Kimmel, a benefactor to Johns Hopkins, was born in Philadelphia. After two tours of duty in the Army and a brief stint at Temple University, Kimmel took his first jobs in the garment business as an inventory clerk, then a traveling salesman for a women’s wear manufacturer. In 1959, he joined Villager as a knitwear designer, rising to the position of president and CEO within a decade.
Kimmel then founded his own clothing line, Jones New York, targeting young, fashion-conscious career women. He served as chairman and CEO of Jones Apparel Group. The company grew into one of the leading designers and marketers of branded apparel, footwear, and accessories in the New York fashion industry. It came to include many recognizable brands, such as Nine West, Anne Klein, Stuart Weitzman, Joan & David, Gloria Vanderbilt, Barneys New York, and Kurt Geiger. Kimmel stepped down as Jones’ CEO in 2002, remaining as its chairman until 2014 when Sycamore Partners bought it for nearly $2.2 billion.
In the 1980s, Kimmel served as producer of several movies including Blame It on Rio and Nine 1/2 Weeks. He has operated a Los Angeles-based production company, Sidney Kimmel Entertainment, and backed over forty feature films, including United 93, The Kite Runner, Moneyball, The Lincoln Lawyer, and The Age of Adaline.
Kimmel has credited the example of his father as the inspiration for his philanthropy. During the Great Depression his father, while on a limited income as a cab driver, was unfailingly kind and generous to colleagues and friends who were in need. In 1993, he founded the Sidney Kimmel Foundation, which has provided support to institutions dedicated to health care, education, arts, and culture. In 2001, the Sidney Kimmel Foundation for Cancer Research donated $150 million to Johns Hopkins University. This donation, the largest single gift received by the university at the time, was directed toward the cancer center for expansion of research and patient care. In recognition of Kimmel’s generous gift, the cancer center at The Johns Hopkins Hospital was renamed the Sidney Kimmel Comprehensive Cancer Center.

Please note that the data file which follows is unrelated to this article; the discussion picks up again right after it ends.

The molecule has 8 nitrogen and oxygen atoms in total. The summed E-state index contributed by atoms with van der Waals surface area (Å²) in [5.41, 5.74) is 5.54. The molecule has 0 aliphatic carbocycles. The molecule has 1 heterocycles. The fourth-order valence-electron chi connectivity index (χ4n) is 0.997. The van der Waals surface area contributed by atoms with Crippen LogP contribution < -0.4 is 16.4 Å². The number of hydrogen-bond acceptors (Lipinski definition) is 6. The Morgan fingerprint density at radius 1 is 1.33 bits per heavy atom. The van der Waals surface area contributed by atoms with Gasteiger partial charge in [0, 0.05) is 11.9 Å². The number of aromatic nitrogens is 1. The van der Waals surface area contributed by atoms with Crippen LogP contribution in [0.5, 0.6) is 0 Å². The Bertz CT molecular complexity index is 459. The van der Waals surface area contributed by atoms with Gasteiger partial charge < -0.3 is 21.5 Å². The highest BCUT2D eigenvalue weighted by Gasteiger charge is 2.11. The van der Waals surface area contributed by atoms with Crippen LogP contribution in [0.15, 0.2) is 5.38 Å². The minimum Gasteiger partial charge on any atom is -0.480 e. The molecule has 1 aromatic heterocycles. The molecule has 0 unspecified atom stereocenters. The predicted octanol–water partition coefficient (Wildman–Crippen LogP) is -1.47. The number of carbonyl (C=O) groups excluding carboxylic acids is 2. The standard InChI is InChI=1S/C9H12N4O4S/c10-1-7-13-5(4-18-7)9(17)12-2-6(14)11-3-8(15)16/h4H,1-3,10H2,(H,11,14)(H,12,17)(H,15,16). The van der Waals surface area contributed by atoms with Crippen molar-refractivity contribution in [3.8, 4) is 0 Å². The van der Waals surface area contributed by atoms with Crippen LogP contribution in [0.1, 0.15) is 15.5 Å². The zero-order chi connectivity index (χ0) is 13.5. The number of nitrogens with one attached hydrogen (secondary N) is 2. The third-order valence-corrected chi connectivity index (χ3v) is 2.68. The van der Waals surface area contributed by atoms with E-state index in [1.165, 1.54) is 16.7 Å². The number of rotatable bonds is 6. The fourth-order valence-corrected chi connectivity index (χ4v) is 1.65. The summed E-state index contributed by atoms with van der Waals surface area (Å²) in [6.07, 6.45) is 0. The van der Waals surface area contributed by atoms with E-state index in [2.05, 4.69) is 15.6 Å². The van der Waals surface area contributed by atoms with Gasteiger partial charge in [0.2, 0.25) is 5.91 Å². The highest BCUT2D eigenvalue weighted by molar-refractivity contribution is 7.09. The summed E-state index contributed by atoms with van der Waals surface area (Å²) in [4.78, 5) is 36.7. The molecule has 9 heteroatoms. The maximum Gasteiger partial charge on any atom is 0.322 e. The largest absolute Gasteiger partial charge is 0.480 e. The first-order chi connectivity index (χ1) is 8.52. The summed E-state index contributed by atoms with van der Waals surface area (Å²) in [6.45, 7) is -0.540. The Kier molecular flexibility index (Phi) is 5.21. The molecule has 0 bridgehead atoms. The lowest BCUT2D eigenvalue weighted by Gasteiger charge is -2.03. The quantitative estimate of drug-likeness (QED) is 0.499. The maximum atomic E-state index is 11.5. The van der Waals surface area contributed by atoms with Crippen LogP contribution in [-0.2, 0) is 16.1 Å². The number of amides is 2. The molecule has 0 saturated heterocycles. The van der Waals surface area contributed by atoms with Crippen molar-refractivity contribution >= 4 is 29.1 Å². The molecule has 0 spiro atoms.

In 2016, Kimmel and Michael Bloomberg each donated $50 million to Johns Hopkins toward the establishment of the Bloomberg-Kimmel Institute for Cancer Immunotherapy. A small group of other donors contributed an additional $25 million toward its development. In March, 2016, the institute was dedicated with Vice President Joe Biden as the keynote speaker. Funds for the institute have been directed primarily toward support of research. These funds are being used to recruit additional scientists; provide additional infrastructure for engineering cellular products related to immunotherapy research; enhance partnerships with the private sector, including biotech and pharma; and invest in critical technology development, such as new ways to profile the immune response to colon, pancreatic, urologic, lung, breast, and ovarian cancers.
Kimmel’s philanthropic gifts to Johns Hopkins have had a major impact on research and treatment of cancer worldwide. Many thousands of patients have benefited either directly or indirectly from his generosity.
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